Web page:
08 December 2005

the saudi arabia of christendom

I had a very interesting conversation with a couple of customers last week. They're the kind of customers that never buy anything, but you have to meet up with them and feed them now and then because just in case, they ever bought something it would huge.

Anyway, we were talking about the holidays coming and religion, and the subject of Christianity in the U.S. came up. One of the guys is from Southeast Asia, the other from Central America. They commented that the U.S. is viewed as one of the most religious countries in the world - on par with Saudi Arabia. Hmm. That got me thinking about how many times people I have met or my friends/relatives overseas have made this comment over the last 5-10 years (also pre-W). I have been lucky enough to travel widely, so I have a pretty representative sample.

I thought about it more, because I was always under the impression that South American countries were far more religious than we are. Then it dawned on me, the context of these comments: we have power in the world and wield it.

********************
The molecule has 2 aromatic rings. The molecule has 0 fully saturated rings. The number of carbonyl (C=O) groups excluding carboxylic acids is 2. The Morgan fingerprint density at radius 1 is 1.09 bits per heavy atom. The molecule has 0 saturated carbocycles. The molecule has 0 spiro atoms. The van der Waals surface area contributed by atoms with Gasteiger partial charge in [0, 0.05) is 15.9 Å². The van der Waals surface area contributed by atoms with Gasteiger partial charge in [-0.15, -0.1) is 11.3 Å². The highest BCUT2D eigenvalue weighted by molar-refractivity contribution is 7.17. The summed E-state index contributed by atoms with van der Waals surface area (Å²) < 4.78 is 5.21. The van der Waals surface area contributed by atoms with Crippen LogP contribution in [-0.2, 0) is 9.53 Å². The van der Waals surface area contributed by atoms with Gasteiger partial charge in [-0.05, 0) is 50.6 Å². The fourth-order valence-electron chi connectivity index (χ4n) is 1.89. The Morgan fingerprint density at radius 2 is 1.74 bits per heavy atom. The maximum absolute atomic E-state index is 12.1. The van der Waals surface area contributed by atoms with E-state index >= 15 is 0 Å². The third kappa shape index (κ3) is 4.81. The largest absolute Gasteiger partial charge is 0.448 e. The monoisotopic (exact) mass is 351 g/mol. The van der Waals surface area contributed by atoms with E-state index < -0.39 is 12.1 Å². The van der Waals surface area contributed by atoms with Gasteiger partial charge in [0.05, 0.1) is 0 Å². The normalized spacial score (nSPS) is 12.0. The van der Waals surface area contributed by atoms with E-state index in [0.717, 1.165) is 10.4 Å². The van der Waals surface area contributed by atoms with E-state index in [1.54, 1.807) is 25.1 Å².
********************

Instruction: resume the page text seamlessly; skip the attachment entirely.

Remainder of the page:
During the Clinton blow-job-gate, so much of the rest of the world was saying "so she gave him head under the desk, big deal". We were viewed as being prudish and I supposed associated with being religious. I agree about the blow-job part, but he lied under oath, mind you, and that is unacceptable and trashed him in my book.

Then over the last 5-6 years, the rise to power of the Religious Right has really reinforced a view of us as being very religious.

If you think of five of the world's largest religions, what country do they evoke (regardless if they are secular or not) and do they stand on the world's stage?

Hindu: India: Yes, mostly regional power
Judaism: Israel: Yes, mostly regional power, global philosophical to other Jews
Islam: Saudi Arabia: Yes, global, economic and philosophical to other Muslims
Buddhism: Thailand: Not really
Christianity: this is where i go "duh?"

Now I realize it is us. This bothers me. And the religious element's views are slowly creeping their way into our secular system, making it not-so-secular anymore. So maybe we are becoming the Thailand of Christendom, on our way to being a Saudi Arabia of Christendom.